Roper has been charged with fraud, negligence and breach of fiduciary duty in a $20-million civil lawsuit involving his management of the defunct Seattle savings and loan, where he served as chief executive officer, director and vice chairman of the board from Jan. 12 to Aug. 1, 1983.
"I have not defrauded anyone of anything," Roper responded to the lawsuit, which the Federal Savings & Loan Insurance Corp. filed in 1985 in Seattle in federal court against Roper and about 29 other former officers and directors of Queen City. Roper argued he was not at fault in the failure of the financial institution and said that a settlement of the charges against him is pending.
Nonetheless, Bart Freedman, an attorney for FSLIC, which took Queen City under receivership and then sold it to Gibraltar Savings & Loan, said that Roper resigned his positions at Queen City at the urging of state and federal officials.
After the Queen City fiasco, Block and Roper parted company, but friction remained. Block recently filed a lawsuit against his former protege over disputed ownership of a mortgage on property in Yorba Linda.
Roper, meanwhile, has returned to Orange County, where he is a third year law student at Western State University in Fullerton and running a part-time business as a management consultant. When Roper left Melodyland, he announced that he was establishing an organization to expose errant ministries.
Hahn Came to Him
While that organization never materialized, Roper said, "literally hundreds of people have come to me with various stories of wrongs. . . . " One of those was Jessica Hahn of Long Island, N.Y., who told him how she had been invited to Florida in 1980 to attend a taping of Jim Bakker's television show and wound up having a sexual encounter with the minister in a hotel room. Although Roper will not vouch for the accuracy of Hahn's story, he said he found her to be credible. "I simply believed the lady," he said. "I did an independent investigation into the allegation and came to the conclusion that her story was what she said it was."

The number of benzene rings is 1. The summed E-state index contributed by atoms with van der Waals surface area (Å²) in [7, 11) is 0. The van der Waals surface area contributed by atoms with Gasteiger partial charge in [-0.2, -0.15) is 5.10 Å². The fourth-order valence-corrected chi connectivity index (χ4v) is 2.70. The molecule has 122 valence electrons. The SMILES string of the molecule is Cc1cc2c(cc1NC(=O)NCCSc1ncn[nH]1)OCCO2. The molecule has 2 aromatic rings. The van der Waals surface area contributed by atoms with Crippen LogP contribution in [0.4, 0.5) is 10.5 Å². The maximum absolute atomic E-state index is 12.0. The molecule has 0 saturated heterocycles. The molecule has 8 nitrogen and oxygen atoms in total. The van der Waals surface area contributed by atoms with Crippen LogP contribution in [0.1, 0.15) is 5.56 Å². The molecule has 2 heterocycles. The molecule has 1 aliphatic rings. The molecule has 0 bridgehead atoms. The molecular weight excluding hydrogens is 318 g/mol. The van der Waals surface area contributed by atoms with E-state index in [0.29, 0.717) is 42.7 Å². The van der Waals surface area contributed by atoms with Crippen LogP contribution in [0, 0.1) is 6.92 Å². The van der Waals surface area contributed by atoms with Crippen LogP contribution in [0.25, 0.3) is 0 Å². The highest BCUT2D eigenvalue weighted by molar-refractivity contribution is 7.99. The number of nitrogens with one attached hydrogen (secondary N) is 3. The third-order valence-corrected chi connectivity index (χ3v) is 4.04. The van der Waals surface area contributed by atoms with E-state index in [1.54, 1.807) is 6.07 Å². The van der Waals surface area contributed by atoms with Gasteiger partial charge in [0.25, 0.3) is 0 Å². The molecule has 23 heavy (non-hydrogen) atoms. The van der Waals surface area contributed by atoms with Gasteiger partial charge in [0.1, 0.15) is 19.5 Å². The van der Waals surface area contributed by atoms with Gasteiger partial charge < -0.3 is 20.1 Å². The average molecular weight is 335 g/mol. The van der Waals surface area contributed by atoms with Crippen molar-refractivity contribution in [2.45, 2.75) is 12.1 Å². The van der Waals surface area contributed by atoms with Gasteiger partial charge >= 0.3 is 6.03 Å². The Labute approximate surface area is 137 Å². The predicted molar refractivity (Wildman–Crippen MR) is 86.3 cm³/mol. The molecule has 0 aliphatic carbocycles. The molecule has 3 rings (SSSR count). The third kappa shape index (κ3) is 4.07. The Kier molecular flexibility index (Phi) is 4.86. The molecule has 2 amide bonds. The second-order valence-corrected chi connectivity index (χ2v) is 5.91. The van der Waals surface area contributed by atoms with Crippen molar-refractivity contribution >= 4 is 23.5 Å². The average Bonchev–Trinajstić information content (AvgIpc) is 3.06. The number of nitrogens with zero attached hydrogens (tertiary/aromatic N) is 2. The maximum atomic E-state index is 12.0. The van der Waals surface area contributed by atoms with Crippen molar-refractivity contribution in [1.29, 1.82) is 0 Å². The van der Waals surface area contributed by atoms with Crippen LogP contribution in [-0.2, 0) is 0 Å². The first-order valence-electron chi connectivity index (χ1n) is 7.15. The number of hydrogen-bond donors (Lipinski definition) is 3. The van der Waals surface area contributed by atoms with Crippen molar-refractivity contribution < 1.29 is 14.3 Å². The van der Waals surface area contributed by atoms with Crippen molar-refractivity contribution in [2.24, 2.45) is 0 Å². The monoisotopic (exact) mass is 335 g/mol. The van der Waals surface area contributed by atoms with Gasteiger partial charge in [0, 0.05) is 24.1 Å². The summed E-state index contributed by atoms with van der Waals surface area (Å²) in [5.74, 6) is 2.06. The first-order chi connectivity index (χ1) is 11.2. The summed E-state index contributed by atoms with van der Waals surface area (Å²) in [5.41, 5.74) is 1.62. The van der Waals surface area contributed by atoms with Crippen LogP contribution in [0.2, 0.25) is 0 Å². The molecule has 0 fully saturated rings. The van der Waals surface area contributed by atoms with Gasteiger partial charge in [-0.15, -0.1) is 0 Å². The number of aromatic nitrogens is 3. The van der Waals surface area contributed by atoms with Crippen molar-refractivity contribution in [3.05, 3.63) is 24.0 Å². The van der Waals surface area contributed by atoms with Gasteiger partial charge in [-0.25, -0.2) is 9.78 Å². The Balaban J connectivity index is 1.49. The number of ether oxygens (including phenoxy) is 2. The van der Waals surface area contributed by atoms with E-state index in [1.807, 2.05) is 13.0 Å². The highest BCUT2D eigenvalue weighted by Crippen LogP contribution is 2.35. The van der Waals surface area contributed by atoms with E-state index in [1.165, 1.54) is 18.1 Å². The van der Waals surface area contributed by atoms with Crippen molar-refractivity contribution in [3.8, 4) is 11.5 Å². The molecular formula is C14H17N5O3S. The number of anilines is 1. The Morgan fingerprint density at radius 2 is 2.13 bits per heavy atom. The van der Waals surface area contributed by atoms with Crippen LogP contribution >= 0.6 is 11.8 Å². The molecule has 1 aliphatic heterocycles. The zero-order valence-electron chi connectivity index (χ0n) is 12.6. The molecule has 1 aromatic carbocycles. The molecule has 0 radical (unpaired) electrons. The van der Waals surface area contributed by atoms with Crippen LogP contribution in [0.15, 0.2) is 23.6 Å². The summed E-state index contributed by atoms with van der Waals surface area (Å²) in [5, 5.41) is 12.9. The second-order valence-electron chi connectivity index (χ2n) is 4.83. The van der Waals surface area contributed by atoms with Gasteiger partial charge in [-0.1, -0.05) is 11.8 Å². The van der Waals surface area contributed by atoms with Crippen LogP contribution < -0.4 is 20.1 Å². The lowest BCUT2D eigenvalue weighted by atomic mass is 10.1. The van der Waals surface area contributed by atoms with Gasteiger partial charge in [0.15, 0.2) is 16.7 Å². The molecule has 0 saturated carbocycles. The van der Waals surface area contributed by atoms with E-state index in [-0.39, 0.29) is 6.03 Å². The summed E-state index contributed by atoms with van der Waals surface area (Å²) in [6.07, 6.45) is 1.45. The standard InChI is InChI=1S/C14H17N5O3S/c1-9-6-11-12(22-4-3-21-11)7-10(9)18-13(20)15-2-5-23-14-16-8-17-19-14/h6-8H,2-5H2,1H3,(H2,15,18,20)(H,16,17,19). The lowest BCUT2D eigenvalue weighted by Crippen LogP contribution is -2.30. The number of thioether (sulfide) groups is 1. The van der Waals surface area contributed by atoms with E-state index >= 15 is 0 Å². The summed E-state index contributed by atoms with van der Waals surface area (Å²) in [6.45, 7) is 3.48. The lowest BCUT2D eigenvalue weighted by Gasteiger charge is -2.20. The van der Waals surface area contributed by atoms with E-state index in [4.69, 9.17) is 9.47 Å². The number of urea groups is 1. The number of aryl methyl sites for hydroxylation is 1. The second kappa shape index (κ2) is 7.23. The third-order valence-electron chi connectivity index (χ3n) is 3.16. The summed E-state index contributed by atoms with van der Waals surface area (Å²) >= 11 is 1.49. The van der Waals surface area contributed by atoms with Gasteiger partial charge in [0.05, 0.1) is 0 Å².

Acting on Hahn's behalf, Roper said he repeatedly tried to contact Bakker and his South Carolina-based PTL ministry. Roper said he had wanted the truth of Hahn's allegations determined by arbitrators in a confidential church forum. But he said he got the attention of Bakker and other officials of PTL, which stands for Praise the Lord and People That Love, only after he drew up a potential civil lawsuit against Bakker.
He drafted the lawsuit with the help of John Stewart, a Bible teacher and law instructor who answers questions on a call-in radio talk show. Stewart recalled that he met Roper in 1983 when Roper came to speak at the Lighthouse Christian Fellowship in Anaheim where Stewart was pastor. Later, he said, they became close friends as fellow law students at Western State.
Roper said that when PTL rejected the idea of binding arbitration, he threatened to file the prepared lawsuit. But to avoid a court battle, he said, negotiations began that ultimately resulted in a $265,000 settlement. Roper said he is "vitally interested" in the origin of the money, which he worries may have come from PTL's treasury. He said he was told previously that Bakker would sell a house he owned to raise the funds.
When knowledge of Bakker's encounter with Hahn was about to be made public, he resigned from PTL, charging that he had been "blackmailed."
Roper acknowledged he has accepted a fee for handling Hahn's case--the amount of which he refuses to disclose. But he said his primary motivation was to do the right thing. "If somebody is wronged, do I have any choice but to make it right?" he demanded.
Times staff writer John Spano contributed to this story.